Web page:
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I . WEATHER. [j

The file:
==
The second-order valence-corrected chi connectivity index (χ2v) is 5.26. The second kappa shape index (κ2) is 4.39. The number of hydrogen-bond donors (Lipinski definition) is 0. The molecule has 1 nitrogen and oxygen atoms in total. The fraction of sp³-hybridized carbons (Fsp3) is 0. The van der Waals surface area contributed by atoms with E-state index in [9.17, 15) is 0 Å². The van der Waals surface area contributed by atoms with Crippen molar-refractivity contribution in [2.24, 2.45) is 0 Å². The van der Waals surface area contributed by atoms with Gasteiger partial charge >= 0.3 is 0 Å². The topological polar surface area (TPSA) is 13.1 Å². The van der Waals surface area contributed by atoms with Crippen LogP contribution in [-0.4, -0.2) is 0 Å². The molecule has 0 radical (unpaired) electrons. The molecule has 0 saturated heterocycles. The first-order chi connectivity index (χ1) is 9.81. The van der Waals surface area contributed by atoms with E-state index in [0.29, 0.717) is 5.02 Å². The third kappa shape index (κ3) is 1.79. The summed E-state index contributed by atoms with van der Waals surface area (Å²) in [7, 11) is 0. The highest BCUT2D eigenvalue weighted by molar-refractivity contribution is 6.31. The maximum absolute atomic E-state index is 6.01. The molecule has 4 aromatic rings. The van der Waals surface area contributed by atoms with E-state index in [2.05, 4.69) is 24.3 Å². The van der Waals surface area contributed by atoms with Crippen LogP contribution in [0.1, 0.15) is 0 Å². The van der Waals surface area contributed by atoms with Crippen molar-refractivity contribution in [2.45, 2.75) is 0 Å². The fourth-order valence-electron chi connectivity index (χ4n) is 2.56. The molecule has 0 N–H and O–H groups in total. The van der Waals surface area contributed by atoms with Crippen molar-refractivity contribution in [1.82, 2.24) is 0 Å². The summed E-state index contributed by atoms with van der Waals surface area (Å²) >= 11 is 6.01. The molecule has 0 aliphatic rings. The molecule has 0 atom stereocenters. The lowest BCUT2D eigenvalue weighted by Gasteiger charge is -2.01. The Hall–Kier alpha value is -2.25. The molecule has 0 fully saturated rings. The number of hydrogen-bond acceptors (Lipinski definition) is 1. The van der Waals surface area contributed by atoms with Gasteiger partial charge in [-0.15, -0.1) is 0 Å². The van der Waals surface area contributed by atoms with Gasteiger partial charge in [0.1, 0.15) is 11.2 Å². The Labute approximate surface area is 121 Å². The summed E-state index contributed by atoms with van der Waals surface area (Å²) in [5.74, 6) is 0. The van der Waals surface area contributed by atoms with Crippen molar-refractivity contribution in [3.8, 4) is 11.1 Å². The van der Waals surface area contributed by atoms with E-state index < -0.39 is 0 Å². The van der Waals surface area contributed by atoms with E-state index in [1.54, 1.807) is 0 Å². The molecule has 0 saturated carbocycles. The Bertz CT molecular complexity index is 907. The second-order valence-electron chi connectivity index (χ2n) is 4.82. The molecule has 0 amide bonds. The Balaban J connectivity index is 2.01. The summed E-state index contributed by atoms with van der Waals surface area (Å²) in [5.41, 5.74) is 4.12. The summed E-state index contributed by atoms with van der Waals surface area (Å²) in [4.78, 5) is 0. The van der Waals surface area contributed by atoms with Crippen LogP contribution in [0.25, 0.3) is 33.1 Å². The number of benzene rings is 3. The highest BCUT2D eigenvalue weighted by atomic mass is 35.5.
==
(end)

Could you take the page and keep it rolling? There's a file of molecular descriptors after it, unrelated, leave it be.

Unsettled this afternoon with probahlv showers: fair tonight and Saturday; cooler. ^?*?? tiittjg * i T?'1 t In Washington about every one who reads at all reads The Star. Largest circulation?daily ao4 Sunday. it COKTAIXISO Q^? PAGR IT C?X>M*Q KEW YORK WTOCK QIOTATIOX8. SEPTEMBER 9, 1910? EIGHTEEN PAGES. ONE CENT. CAR FERRY SINKS; TWENTYJLOSE LIFE One of the Worst Marine Dis asters in History of Lake Michigan Navigation. BOAT GOES TO BOTTOM OFF PORT WASHINGTON Thirty Persons Rescued by Another Vessel of the Fleet. ACCIDENT'S CAUSE UNKNOWN Marine Men Unable to Account for the Disaster, as the Ferryboat Was Inspected Yesterday. LT'PINGTON. Mich.. September 0.?One ?f the worst marine disasters in the hls tory or Lake Michigan navigation occur red early today when car ferry Pere Marquette No. IS, flagship of a fleet of ?i\ s'e??l rar ferries, owned and operated l>v the Fere Marquette Railroad Com pany, sank to the bottom of l,ake Michi gan twenty miles off Tort Washington. ?Wis., with a loss of twenty live#. The boat was v al'ird at *400.000, ami the earg'>, which included twenty-nine loaded tare, at $1<m ?,(?*? to *l?VW0. The total loss Will exceed 9300.00U, which is fully covered by insurance In Lloyd's of Kngland. ?Tar Ferry No. is, sinking?Help-*' was the wireless message that brought the first news of the disaster to this city about 5 a m. today. The flash was repeated continuously for r?arly an hour, but was unsigned. At 7:W a.m. Superintendent Mercereau of the Fere Marquette Car Ferry line re ceived a wireless from car ferry No. 17, stating that No. IS sank it 7 o'clock. Bringing Survivors to Port. Car ferry No. 17 rescued and has on board thirty people and Ave dead bodies. Fft^en of the fifty who were on beard are not accounted for. No 18 sank in probably 300 or #?> feet rr water, and It Is n?t expected that any salvage will be possible. Seymour Cockrane, a Chicago vessel man. is reported among the saved. The lost car ferry carried a crew of flftv men. and had on J>oard two lady l?e?i ei'gcrs said to be f'rom Saginaw. At this hour the cause of the accident Is unknown, and the facts will not be available until No. 17 arrives here late this afternoon. Inspected Yesterday. Marine men are utterly at a loss to ac count for the thocking disaster. No. 18 was one of t'.ie finest and most costly C3 r ferri?* ever built on the great lakes, ar.d only yesterday the craft was in spected hy government officials at this P'trt and found to be in first-class condi tion in every respect. This was her first trip after returning from Chicago, where the big car ferry wa,! under charter to the Chicago Navi gation Company, being run In the ex cursion business between Chicago and Waakegan during most of July and Au gust. Report to Officials. Pere Marquette railway officials here re ceived a wireless messae at 11:30 today ?'ating that twelve of the crew of car f?rry No. IS. which sunk In mid-lake, had keen saved and giving the names of three of the rescued. Officials here take It for granted that ttie rest of the crew were lost. The lost vessel was one of a nejt of six st?-el car ferries ow-ned and operated on l,ike ichiKxn bv the Pere Marquette rail road. She was feet long. .r>6 feet beam and > feet deep Her gross tou nag* was her net tonnage 1,721. GARRETT IS REPUDIATED. Tennessee Regulars Resent Failure to Indorse Their Platform. CNION CITY, Tenn., September 0 The nomination of Representative F. J. Garrett was repudiated and a call b?siieq !or a district convention to select a r<'mine? In his stead by adherents of Oov. Malcolm R. Patterson, at a meeting held at Rives, this county, yesterday. Mr. Garrett s failure to reply to a letter written to him several days ago urging that lie subscribe to the platform adopted at the "regular" democratic convention beld in Nashville and the state ticket nominated. A set " of resolutions was adopted de claring tl at because of his refusal to In dorse th?* convention action. Garrett had absolved the democrats of the district from oMlgatlon to support him. The district convention Is called to meet here September UQ. LEPER SLIPS QUARANTINE. Evades Watch at Salt Lake and Takes Train for the Ea?t. RAI,T LAKE. September ft.--John Ko kas, a Greek In an advanced s'age of leprosy, who has i>een under quarantine here for the last three months, was miss ing yesterday from the tent In wrhlch he lad l?^?n quarantined, and It was learned tfcat he had taken a train Wednesdav evenlng. Intending to go to New York and thence to Greece. Kurds for the Journey were provided bv his countrymen here. His friends v -->uld not divulge the route he has taken. The Wt band, it is said, la almost ready to drop off. Minority Report Adopted. LIVINGSTON. Mont.. September 9 T ie state democratic convention In ses sion last night adopted the minority re port of the resolutions committee against the convention going on record for th? In dorsement of a candidate for the United States Senate. * Kermit Roosevelt in Paris. PARIS. September 0?Kermit Roosa velt. who recently returned front Turkey, Is a' present the guest of the Duke and Pueheta of Rohan at tha Chateau Jos aalln. NO ADVANCE IN PAY Scale for Mechanics at Navy Yard Continued. SCHEDULE MADE ANNUALLY Department Finds No Warrant for Change in 1910. ACTING SECRETARY SO STATES Board of Officers to Be Appointed in November to Prepare Rate for 1911. ' No increase in the wages of the mechanics employed at the Washington navy yard will be made during the pres ent calendar year.. An announcement to that effect was made today by Beekman Winthrop, acting secretary of the navy. The present schedule of wapes at the I local yard nas established January 1 last 011 the recommendation of the regu lar wage hoard. That board was com posed of officers of the navy, and, in ac cordance with naval regulations, was re quired to base the schedule of wages on the wages paid for similar work in pri vate establishments in the vicinity. In the performance of that duty the board considered wages paid in private estab lishments in Washington, Alexandria. Richmond. Baltimore, Harrisburg, Wil mington and Philadelphia. Movement for Increase. Since then there has been a general movement on the part of the friends and representatives of the mechanics em ployed at the local yard for an increase in the wage scale. Strong representations to that end were made to the Navy De partment by Representative Bates of Pennsylvania, a member of the House naval affairs committee and committees of the International Order of Machin ists. Generally, it was claimed to be un fair to compare labor conditions in Washington with those of other cities, and the point was made that the cost of living in Washington was greater than in the cities considered by the wage board. The main point insisted upon, however, was that the wage comparisons should to confined to the city of Washington, and the Navy Department finally agreed to reconsider the existing schedule of wages on that basis. Several months' time has been devoted to the consideration of the matter. The result, as stated today by Acting Secre tary Winthrop, is that no warrant is found for any change in the wage sched ule for 19101 These schedules are made annually to meet conditions as they exist frosr year to year. A board of naval of ficers will be appointed in November next to prepare the wage scale for the calen dar year 1911. -rW Acting Secretary's Statement. Mr. Winthrop issued a memorandum on the subject today, and said that it con tained all the information the depart ment desired to give out. The memoran dum follows: "After a very thorough and exhaustive investigation of the data submitted by employes of the Washington navy yard, as well a* information secured by the commandant of the yard and the wage board, the Navy Department has reache<# the conclusion that a change In the pres ent wage schedule for mechanics at the Washington navy yard Is not warranted. "In the case of one trade it was found that the ceditions and character of the employmert were entirely dissimilar in eight of the twenty-three establishments from which data were submitted by em ployes of the yard; that the fifteen re maining firms employed in all eighty seven machines, as compared with over 1.50U at the yard; that, of these eighty seven mechanics about 25 per cent were rated first-class, as compared with about M per cent of first-class mechanics in the trade at the Washington navy yard; that the average rate of pay of the eighty seven mechanics was less than the aver age rate at the Washington navy yard." Danger of Tropical Storm Lessens. KEY WEST. Fla., September i?.?After a night of anxiety on the part of the sea faring men along the southeastern coast of Florida following danger warnings is sued by the weather bureau, conditions became more favorable today with only a light wind blowing. The barometer still is lower titan normal, but it is be lieved the tropica) storm en the way from Porto Ri?o has spent its force in midocean. LLOYD BOWERS DEAD Solicitor General Passes Away Suddenly at Boston. ?WAS TALKING WITH FAMILY Blood Clot Entering Heart Causes Sudden Collapse. HIGH HONOR MEANT FOR HIM Probability of Appointment as Chief Justice??Held in Regard by President. - - I ? ? ? Snfciol Dlsi?at<*h to Tho Star. BOSTON, September 0.?Solicitor Gen 1 era I Lloyd W. Bowers, w ho probably : would have been made Chief Justice of I the 1'nited Slates Supreme Court this fall, died here at lti.TO o'clock this mom ins of complications arising from an at tack of bronchitis. He had been ill about two weeks. Tt ! was believed that the crisis had been passed, and that he was on the road to j complete recover*-. Death came suddenly. As the solicitor i general was talking with his family a blod clot In the heart caused almost in stant suspension of the bodily functions Mrs. Bowers, a son and the trained nurse were present* in the apartment in : the Touraine Hotel, where they had been ; staying for the last fortnight. Mr. Bow . ers was in his fifty-second year. Death Cuts Short Gay Talk. The physician who has attended Mr. Bowers here said today that the patient had a good night's rest, ate a good : breakfast today and was chatting cheer fully with his wife and son. Suddenly he stopped talking and a moment later was dead. The physi<nan. Dr. Frederick Cogges hall, sped by automobile to the hotel on a telephone summons only to discover that Mr. Bowers had died inst#itly of a blood clot in the heart. Dr. Coggeshall said that the original illness of Mr. Bowers, which t^ok the form of a violent cold, wa' due to overwork. The cold attacked him at Gloucester, whence Mr. Bowers had come from Chicago, his home city, to spend the summer. f Tonsilltis developed. To secure expert medical" assistance Mr. Bowers was brought to Boston. An abscess on one of the tonsils ne?? sitated an operation, the effects of Dr. Coggeshall said were too severe for the weakened system to throw off. President Was Solicitous The first news of Mr. Bowers' illness be came generally known through a tele gram sent by Mrs. Bowers to President Taft last Tuesday. The message was de livered to the President on the train while he was on his way back to Beverly from the conservation congress at St. PSo solicitous was Mr. Taft that a. soon as he reached Boston he called at the hotel and found the patient so much Im proved that he was able to see him. At that time President Taft expressed great satisfaction that his friend seemed lUel> l0l?r??V'reports concerning the condition of the sick man have been encouraging. lUerd?v th? pro.pms of 1.1. Ming able to leave the hotel were discussed. Department of Justice Closed. The news of the death of the solicitor general was received at thet Department of Justice today just a few minutes after the announcement had been maae at the Touraine In Boston. An order was immediately Issued closing the de partment at noon. ? Barton Corneau. an attorney In the de oartment, who was closely associated with Mr. Bowers, left immediately for Boston. A telegram was sent to A F. Kmerv. the solicitor generals private secretary, who was on his way from New York to Washington, notifying him or the death of his chief. Mr Bowers left Washington July ft and took with him twenty-three government cases upon which hev Intended to work while he was out of the city. Some of the.se cases he completed and forwarder to the department with the statement that when he had finished the last of the work he had in hand he intended to take a long vacation, as he was very tired. Choice for Supreme Court. Mr. Bowers figured conspicuously in j gossip regarding the succession to one of CAME SUDDENLY. a* LLOtl) W. BOU Ely. 'y/fh I the vacancies on the Supreme Court of the United States. It has been generally understood that either Mr. Bowers or Gov. Hughes of New York would be ap pointed Chief Justice of that exalted body, with the chances slightly favoring Mr. Bowers. Mr. Taft made no secret of his in tention to appoint Mr. Bowers to the Supreme l>ench at the first favorable op portunity. which would have been this fall. In conversation with friends, the President has said some things that indi cated his intention of making the solici tor general the Chief Justice of the couit. The President often said that he regard ed bis solicitor general as one of the ablest lawyers In this country. Mr. Bowers won national attention last March, when alone he defended the con stitutionality of the corporation tux pro visions of the Payne-Aldrlch tariff law before tiie Supreme Court. Arrayed against him was a corps of the leading lawyers of the country. The success of the solicitor general In presenting his case stamped him, his friends assert, as worthy of appointment to the Supreme Court and made certain that that honor would be conferred upon him. Never Lost a.Case. During Mr. Bowers' term as solicitor general of the United States no case which he argued was decided against him. One decision, regarding grazing on for est reserves, went against him by an equally divided court, but later this case was set for rehearing. A graduate of Yale in 1870 and of the Columbia Law School in 1S8^; general counsel of the Chicago and Northwestern railroad in J?K!, and solicitor general of the United States in charge of the gov ernment's business before the highest ju dicial tribunal of the country at fifty l years of age, Lloyd \V\ Bowers, descend ant of hardy English-Irish stock, climbed rapidly the ladder of the law. He was born at Springfield, Mass., March 9. 1830. of colonial ancestry. The Bowers were prominent in Massachusetts and included many clergymen and I teacher*. Mr. Bowers was admitted to the bar In June, 1WC, and immediaely took a desk in the offices of Cliamberiain. Carter A: Hornblower, In New York city. He soon won a junior partnership In the firm. In 1SN4 he went west arid entered into partnership with former Chief Justice Wilson of Minnesota. As railroad attor ney in Minnesota he had a general prac tice. Later he moved to Chicago, where in June, 1XVK5, he became the head of the legal department of the Chicago and Northwestern railroad. During his six teen years connection with that road it is said that no charges, technical or otherwise, were brought against that sys tem. He was appointed solicitor general shortly after President Taft's inaugura tion. He w:.s a member of the Chicago Club, University Club of Chicago and the t'hi cago Athletic Club, was president of the Chicago Law Club and president of the Yale Alumni Association of Chicago. Mr. Bowers had been twice married. September 7, 1**7, he ma fried Miss Louise B. Wilson of Winona, Minn., who died ten years !ater. In August, l'.w#?. he mar ried Miss Charlotte Josephine Lewis. TAFT IN GREAT SOBBOW. Public Service Loses One of Its Most Efficient Officials. BEVERLY. Mass.. September 9.?Pres ident Taft was notified of the death of Solicitor General Bowers. He expressed great sorrow at the passing of one of his oldest friends, and one of his most valued subordinates in the public service. President Taft and Mr. Bowers had known each other practically all their lives, having l?een at Yale together and maintained a close friendship ever since. When the President appointed Mr. Bow ers solicitor general he made it known that he considered that he had obtained for the ofilce one of the ablest lawyers in the country. The President sent a telegram to the bereaved family expressing his con dolences. WORK BEGINS AT 8:30 New Rule in Chicago and North western Railway Offices. CHICAGO, September With the ob ject of saving the eyes of employes and allowing more leisurely breakfacta. work In the general offices of the Chicago and Northwestern railway In Chicago after October 1 will begin at 8:30 Instead of 8 o'clock. Notices have been posted in the offices of the company to the effect that after October 1 hours for all employes would be from 8:30 am. until 5 p.m. These hours will prevail until April i when the present schedule of starting at 8 a.m. will be resumed. Three Republicans Ignore Bal linger-Pinchot Committee. MEETING ABSURD,THEY SAY Denounce Condemnation of Ballinger by Five Members. DEMOCRATS SIGN FINDINGS Madison Presents His Own Beport Favoring Pinchot?Effort to Bring in the Absentees. MINNEAPOLIS, September 9?But si* members of the Ballinger-Pinchot investi gating committee, one less than a quorum, were present when the session opened to day. Senator Sutherland of Utah and two other republicans. Representatives Samuel W. McCall of Massachusetts and Edwin Denby of Michigan, refused to at tend the meeting and did not appear at the hotel where the sessions are being held. i The failure of these three members to attend when the session was opened was decided on last night, following the ar ilval of Representative Denby. Mr. Den by had declared that the action of five members who Wednesday adopted a reso lution of Representative Madison of Kan sas, insurgent republican, which charged | that Secretary Ballinger was unfit and should be removed, was the "most ex-1 traordinary. Indefensible and unjudicial ihat partisan politics could devise." In view of that he stated it would be absurd to meet with thctse members when they had already promulgated their deci sion. Messrs. Sutherland and McCall took u similar view, and failed to put in an appearance. Democrats Sign Findings. Chairman Nelson was the only republi can member besides Mr. Madison present when the meeting was called to order. The democratic members in attendance were Senators Purcell of North Dakota, and Fletcner of Florida, and Representa tives James of Kentucky and Graham of Illinois. Soon after entering the committee room the democratic members affixed their sig natures to their findings., which condemn the actions of Mr. Ballinger as a public officer, and vindicate Glfford Pinchot, the former head of the forestry division. Mr. Madison brought to the commit tee room an independent report, which he had prepared. It favorB Mr. Pinchot. Absentees Sent For. Shortly after the executive session be gan the secretary of the committee, Paul Sleman. was designated as sergeant-at arms and directed to find the absentees, if possible, and bring them in. In view of the positive declarations of Messrs. Denby and others that they would not attend, his mission seemed futile. I he action was considered a mere formality. Two of the members had left the hotel shortly before the committee met and Mr. McCall remained In his room. Officer Pro Tem Without Power. There was no regular sergeant-at-arms present, and Senator Nelson gave It as his opinion that the secretary of the committee, while delegated as such, had no power to arrest the absentees and en force their attendance. Later Senator Sutherland and Representatives Denby and McCall were found in the latter u room by the secretary. The secretary told them that the five members had requested that the absen tees attend. The latter declined, and stated that no attention would be paid to any demand of the five members or any threat to enforce attendance. The secretary's report was followed by further instructions to again request that the three republicans come to the com mittee room and deliberate. The request wss once more denied. It was apparent that the republican absentees feared th* should they attend it would give the five member? who voted Wednesday for the adoption of the Bal linger resolution of Mr. Madison an op portunity to bring up the previous ques tion and possibly secure ratification of the I art ion of the four democratic member | and the one insurgent republican. Give Seasons for Absence. A statement giving the reason of their) refusal to attend was sent to the meeting and the committee members present. Senator Nelson requested that an ad- j journment be taken until Monday and the meeting be held In Chicago. This, he said, would give Senator Root an oppor tunity to be present. No. action was taken on this proposition. "The demo crats were not disposed to delay any longer. Senator Nelson soon after lefi the room, and the meeting for the time being was without a chairman. FEABED DIVORCE SUIT. Youngf Woman Became Incoherent and Was Taken to Hospital. NEW YORK, September 9.?Harassed by fears that her husband, with whom | she had not been living for some time, had brought a suit for divorce in Paris which she could not defend because of her lack of funds. Mrs. Pauline i^ipman. a young woman, became incoherent today and later was taken to Bellevue Hospital for observation. Mrs. Lipman has not hearJ from her husband for a year and recently a strange man came to her and asked her to sign some papers which she believed would give her husband a divorce in France, where, she had been informed, he was about to start such proceedings. FOBEST? AGAIN OK FIBE. Break Out Afresh Outside Yellow stone Park. I BOSEMAN. Mont., September !?.? Forest ? fires are reported to have broken out afresh on Bailey creek just outside of the Yellowstone Park, and on the head waters of the West Gallatin river. No rain has fallen in tuat region, which is surrounded by heavy timber. HURT IN EXPLOSION. Militia Engineer Injured During Ex periments With Mines. INDIANAPOLIS. Ind.. September I?.? I In experiments with mines at the camp of instruction at Fort Benjamin Harri son late yesterday Private A. A. Schultz, Company C. Ohio Engineers Battalion of 'Cleveland, was struck by a mass of earth thrown up by an explosion and his spine was injured. He will recover. Explosives used were dynamite and a new composition called "rack-a-rock," set off by electricity The mines were covered with grass. Tons of earth were ! displaced when the mines, were exploded. Fifty horses used in the maneuvers were stampeded and were corralled after a long chase. Troops of the Department of the I^akes of the regular army and the Ohio and Indiana state militia are participating | in the instruction camp. | Don't Miss Reading ? I "Watching I Tudie 1 Get i Her Cue," I ~Vk- t SEWELL FORD, | One of the best Torchy ? stories yet, in the next Sunday Magazine ...OF THE.. SUNDAY STAR. Bubbling humor and an undercurrent of deep mean ing. Opposition to "Judson Plan," Alternative Offered by Col. A. E. Randle. FEAR OF DISCRIMINATION BASIS FOR ANTAGONISM Darkened Roads to Be Evidence of Lack -of Consideration. LEGALITY OF OEDEE ATTACKED Illumination of Farmers' Way to Market" Urged?Danger of Acci dents?People Driven Out of District to Dwell. . Declaring that the "lights out" order of the Commissioner!", if continued in effect, would result in the determined op position of every suburban citizen af fected. Col. A. E. Handle sprang a sen sational surprise at the public hearing at the District building this morning w hen he declared that m -tubers of sub j urban citizen associations would turn on I the "Judson plan" for financing the Dis trict and fight tt to the finish unless there should be a modification of the ' lights out" order. Col. Randle spoke plainly when he re ferred to what he termed "army officer rule." Although he made nothing per sonal of his threat that the suburbs would use all their influence to combat the "Judson plan," hl^ words were direct and clear. Demand for Suburban Betterments. On the other hand he prefaced his pre diction that the people would demand that the flnancf plan be modified or rescinded unless a broader charity is shown in re gard to the outlying district, by paying the greatest compliment to the wisdom and*scope of the plan and to the ad vances the city has made under engineer commissioners. "You take away our lights and we'll fight your plan," said Col. Handle. He was leaniag over the long osk board table and his emphatic gesticulations reached close to the faces of Engineer Commissioner Judson and of the assistant engineer commissioner, Capt. llarkbam. Co!. Handle's speech followed a dosen pleas for lights slong Individual roads. He did not mention a single road by name, but called the Commissioners' order, ex tinguishing the lights, "the long arm of authority that leaves us in darkness." Investors Driven Away. The conclusion of Col. Handle's speech was as follows: "There seems to be a question as to the power of the Commissioners to take away\ested rights. But there Is no ques tion that the voice of the people, de prived the right of suffrage. Is unani mous and sincere. "The discrimination against the sub urbs of the District of Columbia is send ing millions of dollars to Maryland and Virginia for investment In homes by people employed in Washington. To in the suburbs of the District of Colum bia they must change cars to reach the heart of the city, while they can come from Maryland and Virginia and reach the center of the city without changing cars. "Now the Commissioners propose to dis criminate against the suburbs In the Dis trict of Columbia by turning out the lights. This is a hardship when they tell us this is the nation's capital, where 330,000 people are yoked up with eighty million people, and forced to pay one half of the expenses without any in expending their own money for public Improvements of the National Capital. ??The eastern part of the Lhstrict 01 Columbia has been especially discriminat ed against Some seem to think that when the land west of the Potomac is ceded back to Virginia the land east of the Eastern branch will be ceded back to Maryland." Farmers Need Lighted Way. ? "In the portion of the northwestern section of the city which is to be lighted up at night as bright as day between the hours of - and 5 a m., there is not a sin gle individual to be seen. But in the sub urbs the farmers who feed the city come groping through the dark with their products along steep and dangerous roads, where they cannot see their hands before them. "Also clerks in stores and market houses who come in from must reach the city early in the J"0? ine Thev have to find their way in the dark before daybreak to reach then 1 places of business long before the res - i dents of 16th street turn over In their downy beds for a second nap. hen j these residents do wake upt^,*h?*0^h! of the sun have closed up the UgMs of the street From 'J o clock until .> in tne mnrninir when lights are needed in the ?,b?bs/ not an Individual can be found on 10th street: in the distance of a mile. "?But all this amounts to nothing In . .nsiderlBg the future result. Cnder our peculiar form of government in the line of progress, development and expansion Is under an amiy officer. ?The Judson plan, which maans so much for Washington, puts so much monev under the control of this officer that the citizens of the suburb** think all the money will be spent In the city lim its and the suburbs will only be allowed to Pay taxes The result is that the suburban citizens' associations will be unanimous against this plan and prob ablv prevent Its enactment into law. "Therefore. In Justice to the suburbs and the future development of the Dis trict of Columbia, under the Judson plan. I aiM>eal to vour honorable board to re scind this order and turn on the lights, so It can be said that the capital of the greatest nation on earth never took a step backward." Benning in State of Nature. Opposition to the order to turn out lights was also voiced by W. H. Richard son, president of the Benning Citizens' Association. Mr. Richardson confined his protests to the neighborhood which he represented st the hearing. "We feel this is a retrograde movement that the city is taking." he said. "In our section we have the roads that heaven nave us. and that Is all. Wa have no sewers, no water, snd poor roads. Now you've tsken awsy our lights. 8o we are back In the primeval condition. W. W. Price, who made the opening (Continued on Tenth Fags.) GAVE THEIR LIVES . ON NORTH DAKOTA TO SAVECOMRADES Three Coal Passers Believed to Have Been Drowned When Ship Was Flooded. PROMPT.ACTION ALONE SAVED HUGE FIGHTER Fire Was in Compartment Beneath a Powder Magazine. COOL IN FACE OF PERIL Officers Worked With Knowledge That Explosion Might Blow Ves sel to Atoms?Board of In quiry Begins Investi gation. ! NEWPORT NEWS, Va.. Sep tember 9.?Belief prevails here to day among the crews of the bat tleships that Joseph S. Schmidt. Robert Gilmore and Joseph Streit, the three coal passers who died yesterday aboard the North Da kota, gave up their lives in order that the ship and the lives of their officers and comrades might be spared. The fire was beneath a maga zine stored with powerful explo sives and they were in the compart ment with the flames.. Flooding of that compartment at once was necessary to the saving of the ship.. Possibly they were uncon scious or already dead; probably their rescue would have been im possible in any event.. But it was one of those great emergencies the ; navy expects and is trained to meet. It was met by the turning on of the water. If Schmidt and Gilmore and Streit were conscious when the flood rushed in upon them they died without a chance to know that their three lives purchased immunity from death for several hundred other men and saved from destruction the gallant ship they served so proudly. It prob ably never will be established whether they were conscious at the moment of sacrifice, but the fact that water was found in their lungs indicates that life was not extinct. NEWPORT NEWS. Va., September U? The official list of the dead and injured In yesterday's disaster aboard tne battle ship North Dakota is as follows: The dead: Joseph S- Schmidt, coal parser, enlisted at New York October 25. N'.-xt kin. mother. Anna Schmidt, lOlk Decatur street. Brooklyn. Robert Gilmore. coal pas-ser; enlisted at Newport, R. 1.. January, llllo. Next kin. mother. Nellie Gilmore. 0 Seym* street, Hartford. Conn Joseph Streit. coal parser; enlisted at Grand Rapids, Mich.. June, l'.?07. Next kin. father. Peter Streit, 82 Bremen street. Newer". N. J Also sister. Amelia L. 1 Attache. 11 Cook street. Ansoiua. Conn. The nine iuiured men are: jj Andrews, chief machinist. Next kin. sisters. Mamie A. Cameron. ?1?< <?th avenue. New York, and Mr*. Joseph C. Whyte, 11th street northwest, W ashing J H McDonough, machinist. Next kin. father! T G McDonough, 1*? Park ave nue, Brooklyn. .. Charles C. Roberts, machinist s mate, enlisted at Norfolk. Va. Sebastian J. \\ ittwer, fireman, nrst c'.a??s. enlisted at Philadelphia. James A Brady, fireman, first class, en listed at New York. Deo F. Plorek, fireman, second class, enlisted at Chicago. John J. Mor-lson. fireman, first class, enlisted at Boston. Fred P. Kinney, tireman. first class, en listed at Mare Island, Cal. W. J. McCauley, fireman, first class. 4 Bodies of the Dead Recovered. The bodies of the three men who lost their lives were recovered when the com partment was pumped out. The board of Inquiry appointed after the accident yesterday by Rear Admiral Seat on Schroeder, commander-in-chief of the Atlantic Meet, this morning began Its investigation of the disaster. Its report will be forwarded through the regular official channels to the Navy Department, Officers of the North Dakota and of the fleet generally are exeedingly reticent about the accident. and Admiral Schroeder will not talk in advance of the investigation: but It is the belief of the men on the ships that the three men who are dead were drowned In the flood ing of the tireroom. It is thought that they were helpless.* perhaps unconscious, from their burns, before the lnrushln? water drowned them Flooding the Only Course. There seems no doubt that the iroma diate flooding of the flreroom was the only means of averting the total destruc tion of the great ship and the annihii*. tlon of Its hundreds of men. The proa lmity of the flre to a magazine stored with powerful explosive! made imperative the Instantaneous extinguishment of the "Vhe* board of' inquiry consists of Capt. Cone and Ueut Commander Price of the Delaware and Ueut. Commander Pnxrtar of the Connecticut. . That the fatalities were so few is *H ta the heroism of manjr of the crew, who, it ?